Q - Power

Indoor Rowing Team

30r20 (2 of 3)

When you are doing your long low intensity rows, you are asking your muscles to generate a certain amount of force. Despite the slower splits, actually this force is not as low as you might think because the rate is well below race rate, requiring an increase in power to compensate. However the load is certainly not high. Your nervous system chooses which fibres to use each stroke (it does not need to use all them each time… you are not weightlifting). It will cycle around the fibres letting the tired ones rest and recruiting those which are less fatigued. However your body is well aware of the fact that your fast twitch fibres produce lactic acid, and it prefers to avoid using them. Great news, you say. Why suffer with higher levels of lactic acid if the fatigue resistant slow twitch fibres can handle the job. The problem is that these fast twitch fibres are avoiding doing any work… which means they are avoiding being trained… which means they do not improve.

So how do we get the fast twitch fibres off the sofa and into the gym. That’s easy – increase the force. A muscle than can produce 100kg of force might be able to cope by cycling round the slow twitch fibres at a force of 20kg per rep…. but how about 30kg per rep… or 35kg. Eventually the rate at which the slow twitch fibres are cycling round is fast enough that they are not able to recover. They start getting tired, producing lactic acid themselves, and the fast twitch fibres start to get sucked into the mix to help out.

During a 30r20, you are producing much higher levels of force than during your normal distance row. The fast twitch fibres might be able to sit it out for the first 5 minutes (indeed the first 5 minutes of an even paced 30r20 is not too bad)… but you can see where this is going. The fast twitch fibres are now being asked to work aerobically, and they do not like it…. so over time some of them adapt. The mitochondria within them (as few as there may relatively be) start to grow and divide. The enzyme levels in the cells (which “decide” whether to load acid into the mitochondria or not) change. Over time, these muscle cells can adapt to become better “aerobic workers”, and to produce less lactic acid… and that means you can work harder in your 2k race because your muscle as a whole is now producing less lactic acid than it was.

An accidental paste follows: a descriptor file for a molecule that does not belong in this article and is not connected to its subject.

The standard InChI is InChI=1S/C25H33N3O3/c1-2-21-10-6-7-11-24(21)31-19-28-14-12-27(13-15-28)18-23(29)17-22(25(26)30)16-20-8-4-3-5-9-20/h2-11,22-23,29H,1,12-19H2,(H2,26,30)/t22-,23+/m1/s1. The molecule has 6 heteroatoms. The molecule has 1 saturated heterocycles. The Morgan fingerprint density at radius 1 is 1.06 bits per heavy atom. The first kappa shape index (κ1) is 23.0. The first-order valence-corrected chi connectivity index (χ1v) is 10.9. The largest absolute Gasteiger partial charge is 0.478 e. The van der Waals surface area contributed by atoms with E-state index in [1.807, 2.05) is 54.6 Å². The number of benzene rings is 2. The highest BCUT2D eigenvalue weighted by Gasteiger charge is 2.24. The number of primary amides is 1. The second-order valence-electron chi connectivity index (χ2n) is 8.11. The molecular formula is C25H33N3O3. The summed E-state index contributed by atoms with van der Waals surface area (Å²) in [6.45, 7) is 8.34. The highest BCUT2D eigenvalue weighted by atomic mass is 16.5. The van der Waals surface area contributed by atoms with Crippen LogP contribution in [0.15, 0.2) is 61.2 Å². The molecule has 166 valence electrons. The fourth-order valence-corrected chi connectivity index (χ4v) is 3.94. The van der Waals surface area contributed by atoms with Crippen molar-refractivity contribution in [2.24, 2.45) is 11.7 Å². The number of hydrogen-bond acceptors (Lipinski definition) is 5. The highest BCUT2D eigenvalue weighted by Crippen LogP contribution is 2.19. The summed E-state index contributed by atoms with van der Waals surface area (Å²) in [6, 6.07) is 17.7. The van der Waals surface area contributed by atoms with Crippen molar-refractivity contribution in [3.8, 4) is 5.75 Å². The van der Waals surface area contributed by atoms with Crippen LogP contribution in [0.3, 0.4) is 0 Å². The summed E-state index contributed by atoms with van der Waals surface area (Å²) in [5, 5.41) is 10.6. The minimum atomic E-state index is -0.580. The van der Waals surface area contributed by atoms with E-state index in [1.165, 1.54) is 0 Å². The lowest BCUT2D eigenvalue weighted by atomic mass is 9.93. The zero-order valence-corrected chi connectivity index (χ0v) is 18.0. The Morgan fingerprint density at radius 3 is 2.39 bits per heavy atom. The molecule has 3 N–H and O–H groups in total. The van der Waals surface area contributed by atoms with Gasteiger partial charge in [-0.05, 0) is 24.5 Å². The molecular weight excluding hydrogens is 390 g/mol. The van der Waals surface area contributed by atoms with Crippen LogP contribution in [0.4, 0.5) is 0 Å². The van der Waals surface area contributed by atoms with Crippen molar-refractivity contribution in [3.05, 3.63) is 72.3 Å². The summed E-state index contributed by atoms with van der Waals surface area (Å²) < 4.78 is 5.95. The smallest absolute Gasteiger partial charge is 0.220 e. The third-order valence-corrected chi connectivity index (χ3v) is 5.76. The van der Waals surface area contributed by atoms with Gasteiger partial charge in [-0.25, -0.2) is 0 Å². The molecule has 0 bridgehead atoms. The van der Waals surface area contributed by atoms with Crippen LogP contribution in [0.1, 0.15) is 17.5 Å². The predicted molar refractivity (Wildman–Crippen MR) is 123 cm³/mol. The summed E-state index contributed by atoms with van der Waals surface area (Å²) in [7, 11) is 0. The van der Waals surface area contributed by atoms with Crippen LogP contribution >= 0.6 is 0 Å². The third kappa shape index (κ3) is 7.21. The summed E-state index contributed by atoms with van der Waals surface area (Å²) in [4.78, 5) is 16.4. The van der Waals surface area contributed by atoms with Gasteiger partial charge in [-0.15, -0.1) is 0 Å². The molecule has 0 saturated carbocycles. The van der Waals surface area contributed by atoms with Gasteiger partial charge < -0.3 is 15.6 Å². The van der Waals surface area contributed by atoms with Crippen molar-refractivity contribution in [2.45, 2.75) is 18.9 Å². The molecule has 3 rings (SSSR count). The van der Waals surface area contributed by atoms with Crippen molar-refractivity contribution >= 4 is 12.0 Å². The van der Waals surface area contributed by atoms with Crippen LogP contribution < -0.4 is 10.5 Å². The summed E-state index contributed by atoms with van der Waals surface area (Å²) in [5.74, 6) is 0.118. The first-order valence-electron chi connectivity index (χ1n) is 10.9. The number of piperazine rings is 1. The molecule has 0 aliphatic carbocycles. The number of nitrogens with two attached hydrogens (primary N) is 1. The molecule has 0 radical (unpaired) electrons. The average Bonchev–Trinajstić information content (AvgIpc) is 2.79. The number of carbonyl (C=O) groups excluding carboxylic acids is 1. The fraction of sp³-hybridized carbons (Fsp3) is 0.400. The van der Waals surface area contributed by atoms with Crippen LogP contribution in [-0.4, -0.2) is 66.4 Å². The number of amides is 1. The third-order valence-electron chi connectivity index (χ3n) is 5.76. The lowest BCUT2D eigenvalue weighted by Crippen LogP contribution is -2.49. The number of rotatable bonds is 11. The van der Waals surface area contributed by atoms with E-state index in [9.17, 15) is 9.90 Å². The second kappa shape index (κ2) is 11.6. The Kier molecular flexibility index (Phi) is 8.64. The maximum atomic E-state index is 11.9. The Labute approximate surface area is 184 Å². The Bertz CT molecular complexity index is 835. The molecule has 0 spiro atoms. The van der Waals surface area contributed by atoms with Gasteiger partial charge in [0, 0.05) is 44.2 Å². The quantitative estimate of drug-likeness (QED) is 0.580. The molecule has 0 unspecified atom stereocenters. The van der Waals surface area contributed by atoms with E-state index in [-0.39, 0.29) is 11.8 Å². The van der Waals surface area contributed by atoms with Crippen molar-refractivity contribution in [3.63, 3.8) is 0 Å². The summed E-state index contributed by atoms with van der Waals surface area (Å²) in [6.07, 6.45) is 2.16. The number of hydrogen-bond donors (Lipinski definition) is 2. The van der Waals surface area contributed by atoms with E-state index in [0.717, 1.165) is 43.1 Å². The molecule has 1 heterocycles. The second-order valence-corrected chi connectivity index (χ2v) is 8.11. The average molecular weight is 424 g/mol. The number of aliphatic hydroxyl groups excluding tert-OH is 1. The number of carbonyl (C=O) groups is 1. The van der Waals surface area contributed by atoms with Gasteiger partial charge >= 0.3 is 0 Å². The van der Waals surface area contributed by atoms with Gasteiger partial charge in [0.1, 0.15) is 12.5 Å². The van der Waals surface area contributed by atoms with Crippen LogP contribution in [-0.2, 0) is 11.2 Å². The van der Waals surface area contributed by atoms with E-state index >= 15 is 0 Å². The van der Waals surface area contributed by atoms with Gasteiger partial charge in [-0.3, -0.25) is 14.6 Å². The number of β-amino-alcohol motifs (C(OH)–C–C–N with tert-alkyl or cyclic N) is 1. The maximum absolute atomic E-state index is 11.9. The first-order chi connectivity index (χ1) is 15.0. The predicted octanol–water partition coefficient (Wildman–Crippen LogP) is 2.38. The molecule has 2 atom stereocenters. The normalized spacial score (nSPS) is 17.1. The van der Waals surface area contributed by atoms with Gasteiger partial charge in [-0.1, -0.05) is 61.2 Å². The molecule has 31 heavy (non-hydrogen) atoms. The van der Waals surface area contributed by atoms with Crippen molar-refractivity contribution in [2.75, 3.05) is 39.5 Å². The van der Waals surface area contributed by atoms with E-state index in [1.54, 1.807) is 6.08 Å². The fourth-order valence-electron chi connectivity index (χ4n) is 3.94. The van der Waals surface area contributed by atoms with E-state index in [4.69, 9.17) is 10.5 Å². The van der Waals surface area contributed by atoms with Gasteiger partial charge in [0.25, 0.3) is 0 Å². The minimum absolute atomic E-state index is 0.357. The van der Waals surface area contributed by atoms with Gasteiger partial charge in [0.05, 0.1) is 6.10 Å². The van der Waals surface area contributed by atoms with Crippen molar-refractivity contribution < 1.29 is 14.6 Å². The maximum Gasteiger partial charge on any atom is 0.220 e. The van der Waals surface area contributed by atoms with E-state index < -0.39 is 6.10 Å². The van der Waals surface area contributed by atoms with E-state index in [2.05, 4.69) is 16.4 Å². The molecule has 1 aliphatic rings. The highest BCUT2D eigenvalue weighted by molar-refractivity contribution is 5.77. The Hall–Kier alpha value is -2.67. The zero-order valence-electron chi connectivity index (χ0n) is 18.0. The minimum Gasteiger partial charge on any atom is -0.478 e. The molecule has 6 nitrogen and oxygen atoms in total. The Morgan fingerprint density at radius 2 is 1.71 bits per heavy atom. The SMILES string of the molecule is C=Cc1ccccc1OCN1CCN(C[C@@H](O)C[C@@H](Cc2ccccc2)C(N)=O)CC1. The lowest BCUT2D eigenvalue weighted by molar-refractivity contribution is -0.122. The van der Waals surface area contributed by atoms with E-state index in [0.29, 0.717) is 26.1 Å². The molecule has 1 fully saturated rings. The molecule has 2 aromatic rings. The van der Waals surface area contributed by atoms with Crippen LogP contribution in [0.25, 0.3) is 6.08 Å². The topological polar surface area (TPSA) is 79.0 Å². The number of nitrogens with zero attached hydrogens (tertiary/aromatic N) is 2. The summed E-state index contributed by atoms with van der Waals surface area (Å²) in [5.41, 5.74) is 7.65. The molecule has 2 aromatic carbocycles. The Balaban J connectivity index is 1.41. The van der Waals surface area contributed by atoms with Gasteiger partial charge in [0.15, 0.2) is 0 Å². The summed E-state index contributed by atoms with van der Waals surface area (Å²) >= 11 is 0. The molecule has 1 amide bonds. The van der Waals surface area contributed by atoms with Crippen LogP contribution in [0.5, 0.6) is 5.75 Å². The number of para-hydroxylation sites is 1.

Of course, this is not the only reason for doing 30r20s. A really hard 30 minute piece at any rate is beneficial if it fits into your training program in the right way, but that is beyond the scope of this article. Further, although a 30r20 is not the same as lifting weights, it certainly does not hurt power production. Not only are there physiological reasons for the session, but undoubtedly mental ones as well. These rows are tough… if done properly they are really really tough. You are effectively giving your muscles a lactate bath, with the acidity getting progressively worse and worse. Different people push themselves to different points, but at 14 minutes to go most people are in a whole world of hurt… lactate levels are very high, get there is still a considerable distance to go. Both body and mind get a work out that is not easy to forget.

One of the aspects of these rows that adds to their unpleasantness (and effectiveness) is that if you are seeking to maximise your score (and you certainly should be), you cannot sit slower than average pace for most of it and put in a sprint finish. The effect of the rate cap (which incidentally means 20 strokes every minute, not just an average over the 30 minutes) is that it is very hard to find much of an acceleration at the end at all. Accordingly you have to sit around your target pace the whole way… there is no escaping it.


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(Above) It's all about the power. Dan Noonan (stroke of the World Champion Australian 4x in 2011) giving a master-class, as captured by national squad coach Nick Garratt.

(Below) No one said winning gold medals was easy. Members of the World Champion Canadian 8+ in 2002 training on erg.

(Above) You can even buy the stuff... or sell it
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